The law firm hired by the city to investigate the complaint reported on June 29, 2020 that “… there is not enough credible evidence to conclude that school committee members violated WPS discriminatory harassment police According to the lawsuit, which adds that the investigation was “limited in scope and depth, and the unsworn denials of defendants Flaherty, Morgan and Rossi were accepted without any investigation or apparent questioning of their veracity.”

The MCAD investigation was closed because Shaver-Hood withdrew the lawsuit to file in court, according to an MCAD official.

The complaint also alleges: “Outside of their official duties, the defendants Morgan and Rossi defamed Dr. Shaver-Hood in text messages, falsely accusing Dr. Shaver-Hood of lying (eg, ‘bullshit’,” her lies “,” it’s fishy, ​​”she’s hiding stuff”, “another lie”); accusing her of financial impropriety (eg, “Kathleen: Please keep checking outside. I’ve been saying since she arrived. Where’s the money going? A. Rossi: I’m wondering the same thing. ” ); and calling her a “control freak” and “psychopath”.

They also made false statements about Shaver-Hood in the line of duty knowing they were false or in reckless disregard of their falsity, with unnecessary publication or actual malice, so that the statements are not protected, according to the lawsuit.

The examples cited in the complaint are taken from their written assessments of Shaver-Hood.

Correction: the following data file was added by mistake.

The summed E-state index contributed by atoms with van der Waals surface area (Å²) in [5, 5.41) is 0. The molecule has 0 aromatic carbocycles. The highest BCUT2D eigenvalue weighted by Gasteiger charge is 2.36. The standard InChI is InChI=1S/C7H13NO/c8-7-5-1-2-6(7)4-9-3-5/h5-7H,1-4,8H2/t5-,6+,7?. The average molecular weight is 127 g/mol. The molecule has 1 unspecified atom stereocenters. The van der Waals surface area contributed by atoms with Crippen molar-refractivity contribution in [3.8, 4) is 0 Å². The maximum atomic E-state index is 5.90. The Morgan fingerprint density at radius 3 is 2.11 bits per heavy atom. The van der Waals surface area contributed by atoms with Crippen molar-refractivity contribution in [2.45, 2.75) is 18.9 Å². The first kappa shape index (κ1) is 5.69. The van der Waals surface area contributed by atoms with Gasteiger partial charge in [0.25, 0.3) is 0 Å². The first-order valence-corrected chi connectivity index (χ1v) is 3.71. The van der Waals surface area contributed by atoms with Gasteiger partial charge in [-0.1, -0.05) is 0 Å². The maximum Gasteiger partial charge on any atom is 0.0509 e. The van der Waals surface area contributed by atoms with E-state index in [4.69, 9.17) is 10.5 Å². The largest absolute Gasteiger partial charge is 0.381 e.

Morgan’s were as follows: “I have serious concerns about the management of the Superintendent’s finances. “

“There were (sic) several questionable uses of funding as well. “

The superintendent also said the polls were coming home to parents who had decided to send their children elsewhere. Many parents said they never received the survey.

“Families continue to leave the neighborhood.

Rossi’s responses were: “Also in light of the fact that President Flaherty was the only catalyst to advance asbestos decontamination in colleges …”

“When it comes to parenting surveys on school choice, as evidenced by a survey I conducted on social media during my campaign, parents were never overwhelmingly asked about why they chose to choose the school. “

These statements “subject Dr Shaver-Hood to contempt, hatred, contempt or ridicule or tend to damage his reputation in the community, at least to discredit him in the minds of a considerable and respectable segment of the community ”, according to the lawsuit.